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Food for Thought - Rapids' Blog
Most people consider the business plan the necessary evil they must do before they can secure financing for their new restaurant or for growth capital. While it is a fund raising tool, a well developed business plan is really much more. Your Business plan is key to setting up a successful concept, and identifying possible issues or liabilities with your concept. Moving forward, your business plan will keep you focused on the right path to success and keeps you accountable.
As you take your restaurant concept and put it to paper in a Business Plan, you will start to identify weakness or holes in your concept. Drafting your business plan forces you to review everything about your concept. It is your opportunity to take an initial restaurant concept,and refine and tweak into a solid successful business plan.
Your Restaurant Business Plan should include at least 11 detailed sections.
1) EXECUTIVE SUMMARY - This is an introduction and statement of purpose
2) COMPANY DESCRIPTION - Brief description of the restaurant’s owners, location with address, and type of building including type of lease or ownership and capitalization, and the source of your funds and amounts.
3) BUSINESS CONCEPT - Write a description of your restaurant including the type of restaurant, the type of food, describe the interior theme, the exterior, including patron access and parking, the type of food served, the hours, any specialties you will be known for, the dining atmosphere, the type of service, the number of seats, any other services offered such as delivery or catered events, and your hours of operation. Include a copy of your actual Menu or proposed menu here. Also include a diagram of the front of house diagram layout and a diagram of the kitchen layout with equipment layouts.
4) MANAGEMENT TEAM – Include here experience bios of your Key Management team such as Owner/Operator, General Manager, Chef, Kitchen Manager, Front of House Manager, Marketing Manager etc. Include here a brief description of your employment agreement contracts and any confidentiality contracts. You will place a copy of the exact agreements in the Appendices Section.
5) MARKET ANALYSIS – The first section of this is an overall industry assessment which should point to real data that should positively affect your business outcome. Include consumer and operation trends. Source your research. Identify your Target Market in this section and describe demographic research done to support the market. Source your research and include data and charts. Include in this section, a Location Analysis which includes demographics of surrounding area and most importantly, the Competitive Analysis. Include surrounding restaurants similar to your restaurant style, or any you feel compete for your target audience.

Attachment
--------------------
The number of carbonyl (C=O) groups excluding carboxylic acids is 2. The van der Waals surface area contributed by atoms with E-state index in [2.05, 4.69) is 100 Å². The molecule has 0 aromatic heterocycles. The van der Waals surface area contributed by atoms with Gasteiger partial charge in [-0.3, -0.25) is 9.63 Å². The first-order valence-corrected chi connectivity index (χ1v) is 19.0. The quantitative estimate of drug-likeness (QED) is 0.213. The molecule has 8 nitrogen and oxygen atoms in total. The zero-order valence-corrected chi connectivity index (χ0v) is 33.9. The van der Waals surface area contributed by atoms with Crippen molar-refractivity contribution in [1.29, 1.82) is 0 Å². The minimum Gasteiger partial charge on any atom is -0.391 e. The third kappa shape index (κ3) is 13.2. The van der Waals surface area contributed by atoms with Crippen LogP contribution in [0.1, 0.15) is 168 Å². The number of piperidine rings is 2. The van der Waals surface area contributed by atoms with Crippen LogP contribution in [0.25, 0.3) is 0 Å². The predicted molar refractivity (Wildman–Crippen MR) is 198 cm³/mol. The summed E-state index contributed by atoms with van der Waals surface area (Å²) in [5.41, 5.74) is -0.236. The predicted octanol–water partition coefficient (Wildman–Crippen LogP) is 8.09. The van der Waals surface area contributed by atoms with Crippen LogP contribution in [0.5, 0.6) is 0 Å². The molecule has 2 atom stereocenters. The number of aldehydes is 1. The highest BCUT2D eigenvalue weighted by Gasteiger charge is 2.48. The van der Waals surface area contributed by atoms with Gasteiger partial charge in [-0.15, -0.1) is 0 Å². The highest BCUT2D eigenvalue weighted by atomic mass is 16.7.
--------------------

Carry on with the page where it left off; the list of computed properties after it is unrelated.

6) MARKETING STRATEGY – This is a big section as you are starting to get into the nitty gritty details of what you do that will make your operation successful. Start with an overview and then detail out one by one your marketing plans and strategies.
7) OPERATIONS – Again, this section is large. Detail out your day to day operations. Start with an overview, then detailed subsections for staffing, training, daily procedures and processes, customer service plans and processes, Suppliers with details on terms and partnerships, Management Controls and Software such as your POS system, Inventory System, Time and attendance systems and operation checklists. Accounting and Payroll operations. If you need help with any of the above, Rapids Foodservice Contract & Design are available to help you with these plans. Finally, make certain to Include detailed examples or software specs in the Appendices section.
8) INVESTMENT ANALYSIS – Include here your Source of Funds, Capital Contributions from investment and operating members along with a Return on Investment Analysis and Equity Analysis.
9) GROWTH PLAN AND EXIT STRATEGY – Use this section to summarize your Expansion Plans or in other words, how your plan will achieve a successful return on investment for members. Include Exit Options or “Buy Out” options for contributing members.
10) FINANCIAL PROJECTIONS – This section is where the “Rubber meets the Road: and will need to have quite a few sub sections including Project Sources and Use of Cash which is your overall summary, Capital Budget which is a Line Item Sheet that includes Your budgetary Start up Costs. The line items will include equipment and supplies and you show will need to show your work with the sheet attached in the Appendices Section. (how did you arrive at these costs?) for each item. Sales Projections which includes an overall summary and a typical week’s sales Projections Worksheet. Your Hourly Labor Projection including each staff member needed to cover projected sales and their hourly wage and hourly benefit cost. Your Detailed Statement of Income and Cash Flow Year 1 followed by your Summary Statements of Income & Cash Flow Years 1-5. Include a 5 year Return on Investment Projection and then end this section with your Cash Flow Break Even Worksheet.
11) Appendices – Show your work! Include sources and worksheets.
After you have finished with your business plan, it is a good idea to use your business plan to create a calendar and plot your goal timeline. Each month check back with the calendar to make certain your business goals are progressing as planned.
I know it seems like quite a bit of detail, but the devil is in those details. Have no fear, Rapids Contract & Design Team can help bring your culinary creativity to hungry mouths everywhere. If you need a little assistance. Check them out.